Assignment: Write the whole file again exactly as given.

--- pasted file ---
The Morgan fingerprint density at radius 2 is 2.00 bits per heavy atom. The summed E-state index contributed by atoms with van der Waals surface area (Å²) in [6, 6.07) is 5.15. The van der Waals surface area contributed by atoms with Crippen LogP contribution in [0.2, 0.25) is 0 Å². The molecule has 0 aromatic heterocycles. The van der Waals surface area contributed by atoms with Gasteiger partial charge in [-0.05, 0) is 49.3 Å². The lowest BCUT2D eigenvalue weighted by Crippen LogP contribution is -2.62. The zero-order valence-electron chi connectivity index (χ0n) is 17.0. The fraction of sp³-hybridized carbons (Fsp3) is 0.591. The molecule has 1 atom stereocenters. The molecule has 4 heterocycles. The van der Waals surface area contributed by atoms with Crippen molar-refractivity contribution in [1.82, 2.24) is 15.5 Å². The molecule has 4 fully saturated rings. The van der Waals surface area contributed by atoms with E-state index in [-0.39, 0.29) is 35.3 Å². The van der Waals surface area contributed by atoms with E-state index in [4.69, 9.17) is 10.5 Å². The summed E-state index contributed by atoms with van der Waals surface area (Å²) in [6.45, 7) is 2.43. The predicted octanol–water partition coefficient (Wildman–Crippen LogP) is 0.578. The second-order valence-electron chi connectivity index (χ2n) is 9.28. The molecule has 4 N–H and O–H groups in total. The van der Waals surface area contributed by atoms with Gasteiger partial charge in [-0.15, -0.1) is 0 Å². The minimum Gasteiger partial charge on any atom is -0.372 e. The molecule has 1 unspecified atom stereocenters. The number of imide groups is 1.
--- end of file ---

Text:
The Morgan fingerprint density at radius 2 is 2.00 bits per heavy atom. The summed E-state index contributed by atoms with van der Waals surface area (Å²) in [6, 6.07) is 5.15. The van der Waals surface area contributed by atoms with Crippen LogP contribution in [0.2, 0.25) is 0 Å². The molecule has 0 aromatic heterocycles. The van der Waals surface area contributed by atoms with Gasteiger partial charge in [-0.05, 0) is 49.3 Å². The lowest BCUT2D eigenvalue weighted by Crippen LogP contribution is -2.62. The zero-order valence-electron chi connectivity index (χ0n) is 17.0. The fraction of sp³-hybridized carbons (Fsp3) is 0.591. The molecule has 1 atom stereocenters. The molecule has 4 heterocycles. The van der Waals surface area contributed by atoms with Crippen molar-refractivity contribution in [1.82, 2.24) is 15.5 Å². The molecule has 4 fully saturated rings. The van der Waals surface area contributed by atoms with E-state index in [-0.39, 0.29) is 35.3 Å². The van der Waals surface area contributed by atoms with E-state index in [4.69, 9.17) is 10.5 Å². The summed E-state index contributed by atoms with van der Waals surface area (Å²) in [6.45, 7) is 2.43. The predicted octanol–water partition coefficient (Wildman–Crippen LogP) is 0.578. The second-order valence-electron chi connectivity index (χ2n) is 9.28. The molecule has 4 N–H and O–H groups in total. The van der Waals surface area contributed by atoms with Gasteiger partial charge in [-0.15, -0.1) is 0 Å². The minimum Gasteiger partial charge on any atom is -0.372 e. The molecule has 1 unspecified atom stereocenters. The number of imide groups is 1.